Beer then discussed parts of cancer growth and evolution with regards to genomic mutation: “There are three billion bases in the genome and assuming this process is roughly stochastic, by the time you have 1010 new cells in a tumour, you will have cells within that tumour that have every possible genomic mutation in the genome. 1010 cells is roughly one to two centimetres in diameter, it is a small tumour. What this means is that when the cancer presents, it is genomically saturated; it is comprised of clones that already have all possible mutations.”

Beer also commented: “An interesting aspect of immunotherapy and another difference with targeted therapy is when the selective pressure arises – with targeted therapy you only see the emergence of resistant clones when you apply that selective pressure; when you give the EGFR mutation in lung cancer you will then see the outgrowth of the T-790M clones, which were there all along but didn’t have any particular advantage. We hypothesise that the selective pressure will have already been there where the tumour presents.”

Parallel evolution in immunotherapy

Beer used several interesting analogies to explore the reasons why immunotherapy works. One of these was the analogy of agriculture to explain the parallel evolution in immunotherapy. He said: “It is known in agriculture that if you have a pest in a field, an aphid, and you use a chemical to try and wipe that out, then resistance is inevitable – you’ll always get bugs that acquire resistance to chemicals. The principles are the same for targeted therapy in cancer; you have enough of a reservoir of genetic diversity that there will be pre-existing resistance there.”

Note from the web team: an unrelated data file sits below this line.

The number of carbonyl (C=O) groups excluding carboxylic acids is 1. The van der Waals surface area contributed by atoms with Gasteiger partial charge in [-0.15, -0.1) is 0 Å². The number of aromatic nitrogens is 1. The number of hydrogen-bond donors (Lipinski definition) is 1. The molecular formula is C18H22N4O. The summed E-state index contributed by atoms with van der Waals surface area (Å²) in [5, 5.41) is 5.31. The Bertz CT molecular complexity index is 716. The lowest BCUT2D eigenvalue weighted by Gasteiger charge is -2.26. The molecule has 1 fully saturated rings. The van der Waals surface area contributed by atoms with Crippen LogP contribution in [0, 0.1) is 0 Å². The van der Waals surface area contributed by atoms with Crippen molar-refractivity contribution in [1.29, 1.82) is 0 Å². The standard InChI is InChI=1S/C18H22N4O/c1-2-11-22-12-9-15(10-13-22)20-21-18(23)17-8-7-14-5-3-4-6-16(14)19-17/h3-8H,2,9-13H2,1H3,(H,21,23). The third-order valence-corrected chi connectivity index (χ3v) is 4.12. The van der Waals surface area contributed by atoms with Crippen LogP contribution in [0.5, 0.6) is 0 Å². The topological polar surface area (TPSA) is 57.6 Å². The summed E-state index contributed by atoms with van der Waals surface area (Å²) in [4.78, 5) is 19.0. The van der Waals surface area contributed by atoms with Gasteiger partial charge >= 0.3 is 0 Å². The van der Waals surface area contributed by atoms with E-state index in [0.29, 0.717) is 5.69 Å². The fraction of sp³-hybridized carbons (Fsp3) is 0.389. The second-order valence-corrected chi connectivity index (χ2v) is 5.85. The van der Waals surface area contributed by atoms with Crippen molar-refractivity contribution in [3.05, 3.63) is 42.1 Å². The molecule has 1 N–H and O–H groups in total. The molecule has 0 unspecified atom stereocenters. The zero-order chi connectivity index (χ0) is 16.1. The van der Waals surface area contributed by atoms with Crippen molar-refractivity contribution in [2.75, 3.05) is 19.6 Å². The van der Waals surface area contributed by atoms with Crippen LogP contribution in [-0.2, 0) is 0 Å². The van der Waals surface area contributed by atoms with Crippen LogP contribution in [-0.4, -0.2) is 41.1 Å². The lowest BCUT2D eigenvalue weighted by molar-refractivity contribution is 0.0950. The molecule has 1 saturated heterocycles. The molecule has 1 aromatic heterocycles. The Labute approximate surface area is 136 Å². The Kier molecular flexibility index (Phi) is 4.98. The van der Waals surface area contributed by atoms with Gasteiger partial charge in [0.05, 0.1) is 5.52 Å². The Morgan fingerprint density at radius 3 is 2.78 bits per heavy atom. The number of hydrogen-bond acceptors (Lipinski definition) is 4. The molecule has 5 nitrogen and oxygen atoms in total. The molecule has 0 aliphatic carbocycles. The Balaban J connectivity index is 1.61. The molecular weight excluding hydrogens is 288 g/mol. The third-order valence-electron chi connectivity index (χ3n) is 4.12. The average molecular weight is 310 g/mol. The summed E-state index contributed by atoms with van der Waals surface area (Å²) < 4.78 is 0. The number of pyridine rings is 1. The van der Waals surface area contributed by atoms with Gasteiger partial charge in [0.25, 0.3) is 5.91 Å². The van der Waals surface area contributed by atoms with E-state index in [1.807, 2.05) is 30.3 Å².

Tumour sequencing: the ICGC project

“A big problem with tumour sequencing approaches is low cellularity tumours, things like pancreatic cancer where you don’t have that many tumour cells, but you can gather other useful information by [lab] approaches to target the rearranged T-cell receptors, so you basically ask how many rearranged T-cells are there in the tumour and then begin to look at the clonality; and again there’s some emerging data about oligoclonality being associated with responses to immunotherapy,” he added.

Beer also spoke about his current research interest, which is in cancer assays. His team is trying to sequence tumours in a cost-efficient way. He added: “As part of this process we’ve built an immune module that pulls in all this kind of information that can potentially feed into better response and better understanding of why some patients respond and others don’t.” The immune module is the basis for a UK clinical trials network, which Beer says sponsors clinical trials at centres across the UK. It is also being used for collaborative projects with pharmacies and companies when they are looking for biomarkers within specific clinical trials.

His work in the International Cancer Genome Consortium is now entering its next phase. He concluded: “Glasgow is now the centre for the next phase of the ICGC project – the International Cancer Genome Consortium – the original project was to sequence 75,000 cancer genomes in an international collaboration where the tumour types were divided up between the countries. That is coming to an end, and the next phase is going to be focused on a more targeted look at the genes that we now know to be important in cancer.”